The First Dance

first danceIt's all part of the fairytale, once you are man and wife, your husband takes you into his arms and in front of all your friends, family and guests you gracefully dance together, never putting a foot wrong, showing everyone your love and perfect unison and proving that you are made for each other…… the perfect couple.

The first dance is the couple’s first official dance together as a married couple and traditionally they would dance to ‘their song’ or a song that they have chosen together.  All eyes will be on the couple and is classed as a wonderful moment for the new couple, and provides a great photo opportunity.

However, things are not always that easy! 

Never mind the fact that one of you (or both) may be left footed and struggle to clap in time, never mind keeping up a dance rhythm, there are other things to be taken into consideration before choosing your wedding dance such as:

  • Your experience/ability to dance
  • Do you want a simple or flashy dance and are you up to it
  • The size of your dance floor
  • How big/tight is the brides dress as some dances have been known to cause problems through lack of flair in the dress
  • How comfortable are your shoes
  • How long do you want your dance to be.  Two minutes will feel like a long time to dance, four and a half minutes may feel like an eternity

Don't Be Too Ambitious with your First Dance

The dance should be chosen to suit the couple’s ability, something that they can both dance competently to, whether they are nervous or have had a couple of drinks beforehand, no-one wants to see anyone falling over half way through the routine!  It is becoming more and more popular nowadays for brides and grooms to take dancing lessons prior to their wedding.  The dance studio can assess their skills and help guide them to the style of dance that will suit and compliment their abilities, ensuring that their wedding dance is one to remember.

Popular Wedding Dances

first dace 2Here is just a short list of popular first dance styles.

Latin American

  • Rhumba – the dance of love and lust
  • Cha cha – the cheeky dance
  • Paso doble – bullfight inspired, the male dancer takes the part of the matador and partner as his cape
  • Samba – carnival dance originating from Brazil
  • Jive – upbeat dance


  • Waltz – a smooth dance with rise and fall and sway
  • Foxtrot – smooth and graceful
  • Tango – strong and passionate
  • Viennese Waltz – rotational dance, not many steps but the hardest ballroom dance to do
  • Quickstep – upbeat, fast, bright with tricky footsteps

Street Latin

  • Salsa – Includes elements of classic New York mambo, Latin jazz, hustle and ballroom Latin.  It is a partner dance that incorporates a huge variety of ‘turn patterns’ and flashy footwork
  • Merengue – the simplest dance to learn, not many steps and mostly leading turns from the male.  A marching dance that can be developed into a very rhythmical dance

New Vogue

Sequence style of dancing where everyone does the same steps.  Great for social dancing as the routine has already been set

Argentine Tango

Characterized by close embraces.  A definite lead and follow pattern, consistently caressing the floor.  A dance full of passion and romance

Of course it is all down to personal choice, and if the bride and groom wish to cut down their time in the spotlight they can simply take a few turns of the dance floor, giving enough time for everyone to get the all important photographs and then split up to invite members of the family to join them on the dance floor.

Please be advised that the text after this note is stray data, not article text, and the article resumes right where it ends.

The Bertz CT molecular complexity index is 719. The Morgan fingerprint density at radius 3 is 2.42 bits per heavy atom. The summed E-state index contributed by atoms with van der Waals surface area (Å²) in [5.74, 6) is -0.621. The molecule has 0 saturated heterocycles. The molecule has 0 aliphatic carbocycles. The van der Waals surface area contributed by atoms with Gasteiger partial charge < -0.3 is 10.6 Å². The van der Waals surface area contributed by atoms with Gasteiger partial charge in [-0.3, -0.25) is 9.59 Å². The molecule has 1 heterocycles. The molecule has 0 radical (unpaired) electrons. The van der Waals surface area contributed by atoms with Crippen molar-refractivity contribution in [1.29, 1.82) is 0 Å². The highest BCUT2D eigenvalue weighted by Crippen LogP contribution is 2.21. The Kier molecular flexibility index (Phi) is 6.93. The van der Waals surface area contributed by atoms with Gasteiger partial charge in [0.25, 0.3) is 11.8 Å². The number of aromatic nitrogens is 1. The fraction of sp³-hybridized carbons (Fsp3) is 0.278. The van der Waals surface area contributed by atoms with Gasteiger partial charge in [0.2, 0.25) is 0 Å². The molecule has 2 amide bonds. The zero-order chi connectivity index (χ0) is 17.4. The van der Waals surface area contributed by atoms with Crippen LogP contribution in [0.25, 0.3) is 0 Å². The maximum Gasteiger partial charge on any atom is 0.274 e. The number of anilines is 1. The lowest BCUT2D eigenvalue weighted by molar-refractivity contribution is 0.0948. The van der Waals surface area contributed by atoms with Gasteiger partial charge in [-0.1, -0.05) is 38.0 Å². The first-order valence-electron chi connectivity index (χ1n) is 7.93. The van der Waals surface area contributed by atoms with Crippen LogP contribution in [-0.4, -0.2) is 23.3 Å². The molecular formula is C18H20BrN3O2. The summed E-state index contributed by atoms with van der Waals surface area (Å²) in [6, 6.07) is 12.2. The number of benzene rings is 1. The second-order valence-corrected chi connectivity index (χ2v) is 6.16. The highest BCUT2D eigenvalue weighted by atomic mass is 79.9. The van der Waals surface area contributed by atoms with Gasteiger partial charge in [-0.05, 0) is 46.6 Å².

The Parent Dance

first danceTraditionally, after the first dance the bride will dance with her father and the groom will dance with his mother.  This can prove difficult if parents are deceased, divorced, remarried etc and should be thought about in advance to avoid any embarrassing or awkward moments. 

Remember that occasions such as weddings are fraught with emotions and the choice of dance partner may be taken as preferences when the usual father/daughter and son/mother dance cannot be achieved.  With this in mind some couples nowadays choose not to have the ‘parent dance’ and opt for diplomacy by deciding to split the dance between partners or choose a dance that allows multiple partners.

The guests will need to be considered when thinking about how many dances there are going to be and how long they will take as if too long, guests may get bored or irritable, especially if its holding up dinner, cake or their own chance of getting up on the dance floor to shake their thing!

Everyone on the Dance Floor

Some friends and family may be on the dance floor before the DJ has finished setting up the speakers whereas other guests may require a little coaxing.  Think about your guests when planning the DJ’s set and try to choose songs that will appeal to most of your guests.  For example, older guests such as grandparents are more likely to leave early so plan a play list that allows them to dance or listen to music that provides enjoyment for them, instead of the DJ jumping straight into dance music that may send some of your guests home earlier than they had intended. 

As the evening wears on and the party progresses the music can become more livelier to suit the younger guests.  Of course the DJ will probably have within their collection specific songs such as the Timewarp, the Birdie song and YMCA etc, all of which are geared up to get everyone on the dance floor.

Dancing at a wedding should be fun.  Don’t get too caught up with the traditions and etiquette, plan to dance how you and your partner feel comfortable.  Dance to have fun and dance to celebrate the most memorable day of your life.